Tidal disruption events (TDEs) are one of the most dramatic multi-messenger transients in which a star, that happens to orbit so close to a supermassive black hole, is tidally disrupted by the black hole in a few hours, generating a flare luminous enough to outshine the entire host galaxy.

1. Tidal disruption radius

One of the most important key factors for TDEs is the characteristic closest-approach distance, which is known as “tidal disruption radius”. The expression for the tidal disruption radius can be derived by equating the two forces, the black hole’s tidal force GM_{\mathrm{BH}}R_{\star}/R^{3} and the star’s self-gravity GM_{\star}/R_{\star}^{2}, both at the stellar surface, which gives,

    \[ r_{\mathrm{t}} = \left(\frac{M_{\mathrm{BH}}}{M_{\star}}\right)^{1/3}R_{\star}, \]

where M_{\mathrm{BH}} is the black hole mass, M_{\star} the stellar mass, and R_{\star} the stellar radius.

We can consider two asymptotic values of r_{\mathrm{t}}. First, as M_{\mathrm{BH}} decreases, r_{\mathrm{t}} approaches R_{\star}, but becomes greater than the event horizon of the black hole (r_{\mathrm{t}}/r_{\mathrm{g}}\sim O(10^{4}-10^{5}) for stellar-mass black holes). The latter means that relativistic effects become less important. On the other hand, as M_{\mathrm{BH}} increases, r_{\mathrm{t}}/r_{\mathrm{g}} drops, meaning that relativistic effects become more important. Here, we can define the maximum black hole mass M_{\mathrm{max,BH}} capable of disrupting stars outside of the event horizon or M_{\mathrm{max,BH}} for which r_{\mathrm{t}}\leq\alpha r_{\mathrm{ g}},

(1)   \begin{align*} M_{\mathrm{max,BH}}\gtrsim 10^{8}\mathrm{M}_{\odot}\left(\frac{2}{\alpha}\right)^{3/2}\left(\frac{\mathrm{M}_{\star}}{1\mathrm{M}_{\odot}}\right)^{-1/2} \left(\frac{R_{\star}}{1\mathrm{R}_{\odot}}\right)^{3/2}. \end{align*}

A star on Schwarzschild geodesic falling from infinity with orbital angular momentum L\leq4r_{\mathrm{ g}}c (corresponding to \alpha=4) would directly fall into the SMBH without generating any flares. Notice that the relativistic angular momentum L in Schwarzschild space time for the parabolic case is expressed as,

(2)   \begin{align*} L^{2}=(r_{\mathrm{g}}c)^{2}\frac{2(r_{\mathrm{p}}/r_{\mathrm{ g}})^{2}}{r_{\mathrm{ p}}/r_{\mathrm{ g}}-2}. \end{align*}


Let’s step back and think about how we derive r_{\mathrm{t}}. We have derived the expression for r_{\mathrm{t}} by comparing the order-of-magnitude estimates for the two forces at the stellar surface. As a result, r_{\mathrm{t}}\propto\bar{\rho}_{\star}^{-1/3} where \bar{\rho}_{\star}\equiv M_{\star}/[4\pi R_{\star}^{3}/3] is the average density of the star. Comparing the two forces at the stellar surface makes r_{\mathrm{t}} an approximate estimate for the maximum pericenter distance at which the star loses some mass during the pericenter passage and survives (partial disruption events). Full disruptions occur only when the tidal force is greater than the self-gravity at the densest region of the star, i.e., its core. Then it naturally follows that the maximum pericenter distance for full disruptions \mathcal{R}_{\mathrm{t}} should be more related to the core structure, especially the central density \rho_{\mathrm{c}}, or,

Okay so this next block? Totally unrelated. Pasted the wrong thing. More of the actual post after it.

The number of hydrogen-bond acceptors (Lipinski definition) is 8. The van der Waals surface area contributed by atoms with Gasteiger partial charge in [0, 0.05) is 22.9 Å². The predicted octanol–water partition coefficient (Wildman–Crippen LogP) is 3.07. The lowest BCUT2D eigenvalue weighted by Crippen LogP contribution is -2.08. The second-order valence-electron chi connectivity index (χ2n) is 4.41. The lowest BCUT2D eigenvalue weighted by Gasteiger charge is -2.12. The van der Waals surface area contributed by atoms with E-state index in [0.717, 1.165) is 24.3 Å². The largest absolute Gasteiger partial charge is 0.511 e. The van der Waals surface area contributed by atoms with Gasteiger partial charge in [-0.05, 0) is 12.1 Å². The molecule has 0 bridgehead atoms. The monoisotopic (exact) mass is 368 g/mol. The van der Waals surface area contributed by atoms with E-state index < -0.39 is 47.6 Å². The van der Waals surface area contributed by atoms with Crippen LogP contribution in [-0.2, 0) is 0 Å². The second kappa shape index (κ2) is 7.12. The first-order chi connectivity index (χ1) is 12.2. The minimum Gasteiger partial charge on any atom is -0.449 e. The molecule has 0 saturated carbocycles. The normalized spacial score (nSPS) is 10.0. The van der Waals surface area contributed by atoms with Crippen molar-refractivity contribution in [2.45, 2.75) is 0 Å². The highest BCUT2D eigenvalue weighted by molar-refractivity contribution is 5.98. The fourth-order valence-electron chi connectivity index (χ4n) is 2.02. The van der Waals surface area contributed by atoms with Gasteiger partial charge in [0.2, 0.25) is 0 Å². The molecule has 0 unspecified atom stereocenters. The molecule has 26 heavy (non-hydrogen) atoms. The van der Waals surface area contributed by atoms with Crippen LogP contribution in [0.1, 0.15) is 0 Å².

(3)   \begin{align*} \mathcal{R}_{\mathrm{t}}\simeq\left(\frac{M_{\mathrm{BH}}}{\rho_{\mathrm{c}}}\right)^{1/3}. \end{align*}

See Section 4 of Ryu et al. 2020 for the full derivation of this expression.

2. Varieties of Tidal Disruption Events

TDEs may be categorized into five groups:

2.1) partial TDE
2.2) common full TDE
2.3) circularized full TDE
2.4) extreme TDE, and
2.5) direct capture.

The figure below shows the range of L^2 for each group, as a function of black hole mass. Here, L is the relativistic angular momentum (see Equation 2). Note that the encounter cross-section is proportional to L^2. So the ratio of L^2 for each type of TDEs gives the relative encounter probability.

2-1. Partial Tidal Disruption Event